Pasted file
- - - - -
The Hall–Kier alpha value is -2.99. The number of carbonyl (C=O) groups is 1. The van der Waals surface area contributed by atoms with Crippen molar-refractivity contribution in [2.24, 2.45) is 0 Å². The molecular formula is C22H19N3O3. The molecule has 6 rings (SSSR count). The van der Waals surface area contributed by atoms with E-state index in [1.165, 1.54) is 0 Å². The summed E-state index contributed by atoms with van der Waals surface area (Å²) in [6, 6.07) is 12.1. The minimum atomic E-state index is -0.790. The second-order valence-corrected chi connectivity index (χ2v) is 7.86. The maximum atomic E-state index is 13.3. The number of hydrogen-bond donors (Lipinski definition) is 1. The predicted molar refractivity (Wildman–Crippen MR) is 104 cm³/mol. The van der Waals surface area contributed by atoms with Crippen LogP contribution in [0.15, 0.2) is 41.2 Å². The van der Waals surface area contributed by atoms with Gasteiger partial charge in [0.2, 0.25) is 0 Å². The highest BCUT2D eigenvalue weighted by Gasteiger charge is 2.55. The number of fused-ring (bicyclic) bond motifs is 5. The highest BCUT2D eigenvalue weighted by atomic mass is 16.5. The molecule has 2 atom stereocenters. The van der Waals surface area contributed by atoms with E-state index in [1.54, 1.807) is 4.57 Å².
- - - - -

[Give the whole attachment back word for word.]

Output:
The Hall–Kier alpha value is -2.99. The number of carbonyl (C=O) groups is 1. The van der Waals surface area contributed by atoms with Crippen molar-refractivity contribution in [2.24, 2.45) is 0 Å². The molecular formula is C22H19N3O3. The molecule has 6 rings (SSSR count). The van der Waals surface area contributed by atoms with E-state index in [1.165, 1.54) is 0 Å². The summed E-state index contributed by atoms with van der Waals surface area (Å²) in [6, 6.07) is 12.1. The minimum atomic E-state index is -0.790. The second-order valence-corrected chi connectivity index (χ2v) is 7.86. The maximum atomic E-state index is 13.3. The number of hydrogen-bond donors (Lipinski definition) is 1. The predicted molar refractivity (Wildman–Crippen MR) is 104 cm³/mol. The van der Waals surface area contributed by atoms with Crippen LogP contribution in [0.15, 0.2) is 41.2 Å². The van der Waals surface area contributed by atoms with Gasteiger partial charge in [0.2, 0.25) is 0 Å². The highest BCUT2D eigenvalue weighted by Gasteiger charge is 2.55. The number of fused-ring (bicyclic) bond motifs is 5. The highest BCUT2D eigenvalue weighted by atomic mass is 16.5. The molecule has 2 atom stereocenters. The van der Waals surface area contributed by atoms with E-state index in [1.54, 1.807) is 4.57 Å².